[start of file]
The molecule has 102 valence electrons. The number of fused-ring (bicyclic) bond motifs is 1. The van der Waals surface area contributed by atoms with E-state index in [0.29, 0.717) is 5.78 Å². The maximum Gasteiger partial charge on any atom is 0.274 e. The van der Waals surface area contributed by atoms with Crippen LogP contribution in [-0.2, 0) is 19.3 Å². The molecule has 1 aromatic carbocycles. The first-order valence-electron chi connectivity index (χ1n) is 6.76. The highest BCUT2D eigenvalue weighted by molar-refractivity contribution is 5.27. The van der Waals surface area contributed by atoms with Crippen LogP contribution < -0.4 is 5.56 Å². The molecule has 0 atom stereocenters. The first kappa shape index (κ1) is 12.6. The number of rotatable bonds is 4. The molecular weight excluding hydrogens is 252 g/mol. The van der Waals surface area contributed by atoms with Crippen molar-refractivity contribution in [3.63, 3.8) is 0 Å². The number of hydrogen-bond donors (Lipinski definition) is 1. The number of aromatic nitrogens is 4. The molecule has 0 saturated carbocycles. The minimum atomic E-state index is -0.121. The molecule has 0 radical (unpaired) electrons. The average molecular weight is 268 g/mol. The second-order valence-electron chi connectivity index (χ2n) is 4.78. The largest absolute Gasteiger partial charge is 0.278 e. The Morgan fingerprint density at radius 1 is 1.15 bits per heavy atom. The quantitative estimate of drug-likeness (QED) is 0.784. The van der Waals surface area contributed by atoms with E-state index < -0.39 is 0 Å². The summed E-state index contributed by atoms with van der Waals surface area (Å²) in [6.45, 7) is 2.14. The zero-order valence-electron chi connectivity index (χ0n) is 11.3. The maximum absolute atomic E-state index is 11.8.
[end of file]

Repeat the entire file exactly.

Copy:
The molecule has 102 valence electrons. The number of fused-ring (bicyclic) bond motifs is 1. The van der Waals surface area contributed by atoms with E-state index in [0.29, 0.717) is 5.78 Å². The maximum Gasteiger partial charge on any atom is 0.274 e. The van der Waals surface area contributed by atoms with Crippen LogP contribution in [-0.2, 0) is 19.3 Å². The molecule has 1 aromatic carbocycles. The first-order valence-electron chi connectivity index (χ1n) is 6.76. The highest BCUT2D eigenvalue weighted by molar-refractivity contribution is 5.27. The van der Waals surface area contributed by atoms with Crippen LogP contribution < -0.4 is 5.56 Å². The molecule has 0 atom stereocenters. The first kappa shape index (κ1) is 12.6. The number of rotatable bonds is 4. The molecular weight excluding hydrogens is 252 g/mol. The van der Waals surface area contributed by atoms with Crippen molar-refractivity contribution in [3.63, 3.8) is 0 Å². The number of hydrogen-bond donors (Lipinski definition) is 1. The number of aromatic nitrogens is 4. The molecule has 0 saturated carbocycles. The minimum atomic E-state index is -0.121. The molecule has 0 radical (unpaired) electrons. The average molecular weight is 268 g/mol. The second-order valence-electron chi connectivity index (χ2n) is 4.78. The largest absolute Gasteiger partial charge is 0.278 e. The Morgan fingerprint density at radius 1 is 1.15 bits per heavy atom. The quantitative estimate of drug-likeness (QED) is 0.784. The van der Waals surface area contributed by atoms with E-state index < -0.39 is 0 Å². The summed E-state index contributed by atoms with van der Waals surface area (Å²) in [6.45, 7) is 2.14. The zero-order valence-electron chi connectivity index (χ0n) is 11.3. The maximum absolute atomic E-state index is 11.8.